I think it’s a good idea to have each team intending to sit starting players for some or all of the game have to make that announcement on Friday, as a show of good will to the fans who pay good money to watch the games. I also think the NFL should take a page from baseball tradition: When either team in a late-September game is involved in a pennant race, the unwritten baseball rule is the team not in the race plays its usual starting nine. So tanking teams don’t influence the outcome of games.
I realize the Welker injury is going to affect this debate. It should. It’s a valid concern, losing valuable players to injury in games you don’t have to win. I’m afraid there’s no perfect solution to this one, but I do think Roger Goodell is going to direct the Competition Committee, like it or not, to do something about this before the start of the 2010 season.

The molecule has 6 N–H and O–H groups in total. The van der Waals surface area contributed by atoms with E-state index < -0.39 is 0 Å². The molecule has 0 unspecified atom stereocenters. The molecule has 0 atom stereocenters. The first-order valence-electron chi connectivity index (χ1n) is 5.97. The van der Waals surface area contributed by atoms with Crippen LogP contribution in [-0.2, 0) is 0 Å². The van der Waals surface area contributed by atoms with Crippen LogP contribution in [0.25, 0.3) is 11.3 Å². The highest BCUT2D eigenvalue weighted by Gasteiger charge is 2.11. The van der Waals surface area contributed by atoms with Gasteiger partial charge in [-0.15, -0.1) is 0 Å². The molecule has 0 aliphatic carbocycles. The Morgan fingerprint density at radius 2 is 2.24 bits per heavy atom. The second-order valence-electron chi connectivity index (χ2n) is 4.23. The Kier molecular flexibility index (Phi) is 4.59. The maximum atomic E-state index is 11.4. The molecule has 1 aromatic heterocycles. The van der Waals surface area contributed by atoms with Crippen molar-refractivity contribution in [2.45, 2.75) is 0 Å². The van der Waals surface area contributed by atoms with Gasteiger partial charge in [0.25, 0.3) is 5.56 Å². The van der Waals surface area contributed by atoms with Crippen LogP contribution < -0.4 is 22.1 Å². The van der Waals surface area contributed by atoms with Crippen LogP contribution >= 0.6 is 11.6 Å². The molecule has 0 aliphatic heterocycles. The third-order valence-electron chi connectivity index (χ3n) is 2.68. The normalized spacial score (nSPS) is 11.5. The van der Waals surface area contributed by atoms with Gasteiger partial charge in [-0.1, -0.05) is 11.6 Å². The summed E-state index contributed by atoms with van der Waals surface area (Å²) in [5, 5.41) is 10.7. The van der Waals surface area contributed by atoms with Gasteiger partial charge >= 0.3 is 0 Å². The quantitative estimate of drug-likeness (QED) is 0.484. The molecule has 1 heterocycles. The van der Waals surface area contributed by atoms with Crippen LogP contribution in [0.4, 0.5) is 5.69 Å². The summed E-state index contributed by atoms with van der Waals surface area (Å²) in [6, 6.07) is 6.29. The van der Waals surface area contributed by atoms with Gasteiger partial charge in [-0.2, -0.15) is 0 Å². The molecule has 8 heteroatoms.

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King rates the Patriots eighth in his Fine Fifteen. His comment:
8. New England (10-6). How amazing is it that Matt Cassel won 11 games last year and didn’t make the playoffs, and Brady won 10 this year and did?
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King’s “Enjoyable/Aggravating Travel Note of the Week” probably resonates with Boston sports fans this week:
A cheap travel note. It involves only walking — 25 minutes on New Year’s Day from my apartment in Boston’s South End to Fenway Park. But that was the walk each way to the NHL Winter Classic, Bruins versus Flyers, and it was a great day. First, the best thing was standing on the field while the teams walked out for warmups. Everybody smiling. Tim Thomas, the Bruins’ goalie, smiling. The Bruins coaches smiling. NHL brass smiling. Jon Miller, the NBC exec whose brainchild this great idea was, pulled out his phone and asked me to take a picture of him, smiling, by the side of the rink.
There’s something to be said for a sports event where everyone’s happy, even the fans of the losing team. And I must have seen 10 Flyers fans taking photos outside Fenway after the game. Just a cool, feel-good event that was a gas to attend.